The term "Bad Debt" is used to describe the situation when a business is unable to obtain payment for an amount of money that is legally and properly owed to it.
For example, a business sells goods to a customer. There is nothing wrong with the goods and the customer keeps them and uses them. However, when the time comes for the customer to pay the bill, they do not pay the debt or they cannot pay the debt. This may occur because the customer has no money and becomes bankrupt, or they simply disappear.
Usually, when a customer does not pay their bill, the business will put pressure on the customer to pay. This pressure may include:
However, depending on the relative size of the debt, the business may choose to give up chasing the debt because to continue the chase takes up more time and money.
When the business decides to give up on the debt, it must "write off" the debt. This "write off" is put into action by writing and posting a journal to the general ledger that:
The particular asset account that is reduced is called "Accounts Receivable" (also known as Debtors). This is a Current Asset and it appears on the Balance Sheet. Assets appear on the debit side and therefore to reduce the asset the journal must credit Accounts Receivable.
Here's an example Accounts Receivable account:
|01-02-12 Opening Balance||24,695.00|
|28-02-12 Sales on Credit||140,121.00||164,816.00|
|28-02-12 Bad Debts||2,137.00||4,215.00|
In the above example, the business asset "Accounts Receivable" was $24,695 at the start of the month of February. In the month of February it sold $140,121 of goods on credit but received payments from its customers of $158,464.00. Normally, the Accounts Receivable figure would have been $6,352 at the end of the month. However the business chose to write off a debt of $2,137 that was nearly one year old. This amount was credited to the Accounts Receivable account thus reducing the final balance for the month to $4,215.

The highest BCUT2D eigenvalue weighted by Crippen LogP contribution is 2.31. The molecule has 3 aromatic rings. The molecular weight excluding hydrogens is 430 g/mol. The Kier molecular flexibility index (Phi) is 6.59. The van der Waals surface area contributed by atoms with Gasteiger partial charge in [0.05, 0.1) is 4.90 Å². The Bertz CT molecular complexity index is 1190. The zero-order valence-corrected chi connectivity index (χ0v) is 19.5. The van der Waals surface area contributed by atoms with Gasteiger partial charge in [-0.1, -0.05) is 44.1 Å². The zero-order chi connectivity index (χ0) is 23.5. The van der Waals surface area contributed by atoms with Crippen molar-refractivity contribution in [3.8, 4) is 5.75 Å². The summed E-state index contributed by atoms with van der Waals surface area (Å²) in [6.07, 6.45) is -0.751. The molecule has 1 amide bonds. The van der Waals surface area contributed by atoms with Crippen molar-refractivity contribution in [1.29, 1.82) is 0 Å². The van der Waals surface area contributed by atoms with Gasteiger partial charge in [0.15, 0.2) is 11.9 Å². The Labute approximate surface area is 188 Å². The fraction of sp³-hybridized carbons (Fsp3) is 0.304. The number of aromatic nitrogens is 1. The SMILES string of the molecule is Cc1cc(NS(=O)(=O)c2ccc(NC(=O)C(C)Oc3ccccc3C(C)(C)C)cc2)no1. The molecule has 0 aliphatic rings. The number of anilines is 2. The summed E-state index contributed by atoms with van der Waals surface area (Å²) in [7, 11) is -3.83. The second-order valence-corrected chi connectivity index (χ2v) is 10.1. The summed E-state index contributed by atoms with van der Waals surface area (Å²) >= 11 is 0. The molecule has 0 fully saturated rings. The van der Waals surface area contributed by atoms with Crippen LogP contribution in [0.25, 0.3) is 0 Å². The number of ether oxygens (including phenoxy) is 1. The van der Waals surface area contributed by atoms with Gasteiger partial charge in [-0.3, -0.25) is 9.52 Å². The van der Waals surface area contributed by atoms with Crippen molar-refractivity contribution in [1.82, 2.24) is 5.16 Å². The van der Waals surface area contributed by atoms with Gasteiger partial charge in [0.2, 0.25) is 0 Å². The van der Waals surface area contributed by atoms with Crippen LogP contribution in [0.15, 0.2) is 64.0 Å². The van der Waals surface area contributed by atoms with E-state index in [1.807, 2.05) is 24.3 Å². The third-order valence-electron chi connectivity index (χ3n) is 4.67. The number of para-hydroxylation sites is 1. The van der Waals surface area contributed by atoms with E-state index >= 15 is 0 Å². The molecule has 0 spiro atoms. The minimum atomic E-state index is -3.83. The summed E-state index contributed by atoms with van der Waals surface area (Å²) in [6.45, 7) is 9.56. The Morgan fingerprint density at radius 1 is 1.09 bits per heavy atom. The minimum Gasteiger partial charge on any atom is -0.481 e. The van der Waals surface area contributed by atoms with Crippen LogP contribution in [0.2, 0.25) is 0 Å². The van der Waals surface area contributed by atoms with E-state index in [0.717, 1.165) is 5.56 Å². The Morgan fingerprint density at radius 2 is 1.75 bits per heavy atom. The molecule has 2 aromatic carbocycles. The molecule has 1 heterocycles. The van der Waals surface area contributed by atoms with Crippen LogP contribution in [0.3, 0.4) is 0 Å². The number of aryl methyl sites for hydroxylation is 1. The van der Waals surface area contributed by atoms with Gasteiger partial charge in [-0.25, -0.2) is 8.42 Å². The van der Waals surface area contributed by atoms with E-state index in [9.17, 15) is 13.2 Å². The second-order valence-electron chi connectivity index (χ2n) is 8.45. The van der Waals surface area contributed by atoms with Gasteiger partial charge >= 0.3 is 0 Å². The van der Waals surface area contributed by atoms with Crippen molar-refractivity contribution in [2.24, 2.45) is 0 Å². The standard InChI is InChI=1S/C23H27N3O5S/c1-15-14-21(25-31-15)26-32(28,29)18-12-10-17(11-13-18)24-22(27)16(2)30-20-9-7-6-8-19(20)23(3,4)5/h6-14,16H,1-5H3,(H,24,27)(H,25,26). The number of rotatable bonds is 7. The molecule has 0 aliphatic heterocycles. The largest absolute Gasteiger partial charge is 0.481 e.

Of course, the double entry bookkeeping principle requires an entry somewhere else in the accounts that "balances" the credit of $2137. Therefore this balancing entry must be a debit.
So what account should be debited?
Well, it's an account called "Bad Debts". This is an expense account. The account will look something like this.
|01-02-12 Opening Balance||3,209.00|
|28-02-12 Accounts Receivable||2,137.00||5,346.00|
In the above example, the business already has $3,209 of bad debts written off at the start of the month, and during the month it wrote off another $2,137. Therefore at the end of the month, the total of Bad Debts had increased to $5,346.00
It should always be remembered that it is a very important accounting principle that assets must be correctly valued. In the above example, if a business knows that there is very little or no chance that the sum of $2137 will be paid, then there is a duty to re-adjust the value of the Accounts Receivable Asset.
If you are wondering why Accounts Receivable is an asset, then you should realise that in normal circumstances Accounts Receivable represents an amount of money that is likely to paid in the very near future. It will eventually find its way to the businesses bank account. So as customers pay off their debts, the asset "Accounts Receivable" converts into the asset "Cash at Bank".
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